Industrial Electronics

Generator powered by body heat gets improvements for use with IoT devices

24 January 2020

Researchers at Purdue University have created a technology to address the thickness issue for wearable power generation. Source: Purdue UniversityResearchers at Purdue University have created a technology to address the thickness issue for wearable power generation. Source: Purdue UniversityIn 2017, Purdue University researchers developed a way to use a person's body heat to power wearable electronics, such as exercise monitors and other internet of things (IoT) devices. The team's flexible thermoelectric generator incorporated semiconductor strings woven into a fabric. The generator could convert heat from any type of complex surface it touched into a small amount of electricity.

One of the major breakthroughs of this design was that it resolved the challenge of width by replacing conventional thermoelectric generators with the woven semiconductor strings. Kazuaki Yazawa, a research professor at Discovery Park’s Birck National Nanotechnology Center at Purdue, explained that in order to generate enough output, the device would need to be greater than 1 in thick, which limited the technology's use. At that size, it would be rigid and unable to conform to the body. The fabric the team created is more flexible, easier to manage and can be used in clothing or on anything that can be wrapped in it.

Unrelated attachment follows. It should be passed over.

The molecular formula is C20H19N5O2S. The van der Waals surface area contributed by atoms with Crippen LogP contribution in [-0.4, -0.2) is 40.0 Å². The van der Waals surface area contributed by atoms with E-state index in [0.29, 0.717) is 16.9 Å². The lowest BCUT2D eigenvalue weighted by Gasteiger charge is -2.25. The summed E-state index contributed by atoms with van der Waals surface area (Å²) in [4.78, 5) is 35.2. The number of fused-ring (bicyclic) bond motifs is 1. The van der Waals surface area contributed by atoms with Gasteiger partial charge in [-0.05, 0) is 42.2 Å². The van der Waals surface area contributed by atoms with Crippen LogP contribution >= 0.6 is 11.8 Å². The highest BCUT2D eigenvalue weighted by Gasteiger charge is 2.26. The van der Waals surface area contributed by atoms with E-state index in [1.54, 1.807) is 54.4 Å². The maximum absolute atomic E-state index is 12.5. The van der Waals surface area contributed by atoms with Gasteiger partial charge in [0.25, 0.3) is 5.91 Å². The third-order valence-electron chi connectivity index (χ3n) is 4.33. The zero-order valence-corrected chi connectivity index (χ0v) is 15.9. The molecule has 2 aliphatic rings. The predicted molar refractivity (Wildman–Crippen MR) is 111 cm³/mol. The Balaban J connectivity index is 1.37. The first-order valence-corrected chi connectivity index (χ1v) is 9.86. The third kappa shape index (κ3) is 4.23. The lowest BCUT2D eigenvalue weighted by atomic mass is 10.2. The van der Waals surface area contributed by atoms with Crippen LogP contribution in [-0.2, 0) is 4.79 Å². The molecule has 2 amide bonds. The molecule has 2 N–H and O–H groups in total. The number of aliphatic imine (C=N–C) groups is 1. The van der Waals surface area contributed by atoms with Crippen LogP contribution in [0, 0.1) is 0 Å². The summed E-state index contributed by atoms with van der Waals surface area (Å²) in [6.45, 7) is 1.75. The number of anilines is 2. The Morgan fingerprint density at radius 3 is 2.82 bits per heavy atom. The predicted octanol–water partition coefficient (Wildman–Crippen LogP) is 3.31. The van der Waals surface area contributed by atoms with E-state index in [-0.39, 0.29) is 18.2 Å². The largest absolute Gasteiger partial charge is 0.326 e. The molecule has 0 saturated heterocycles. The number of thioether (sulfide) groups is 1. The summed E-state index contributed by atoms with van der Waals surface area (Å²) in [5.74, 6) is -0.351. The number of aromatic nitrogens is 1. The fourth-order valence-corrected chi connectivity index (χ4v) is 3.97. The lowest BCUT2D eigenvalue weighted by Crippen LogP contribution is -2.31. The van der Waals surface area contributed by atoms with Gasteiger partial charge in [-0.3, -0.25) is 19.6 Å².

Recently, the university announced that the team, working at Birck, has come out with an improved version of the generator that is suitable for people, pets and machinery. The technology now uses a polymer or a variety of yarns woven into a polymer film or fabric sheet with a printable pattern of thermoelectric materials, which is more suitable for industrial production. The old one needed precise alignment, which limited its mechanical flexiblity. This one is more reliable because all the necessary contacts are on the same film. The new version incorporates punched holes into the printed pattern to allow an electric insulated thread to pass between the two sides and connect the hot and cold side surfaces. This is useful for monitoring aspiration during sports or exercise.

“There are several potential areas of application for this technology for both humans and animals,” Yazawa said. “It can be used for biomonitoring humans or animals, along with applications for industrial machining where the unreachable curved surface can be used for sensing and machine health monitoring.”

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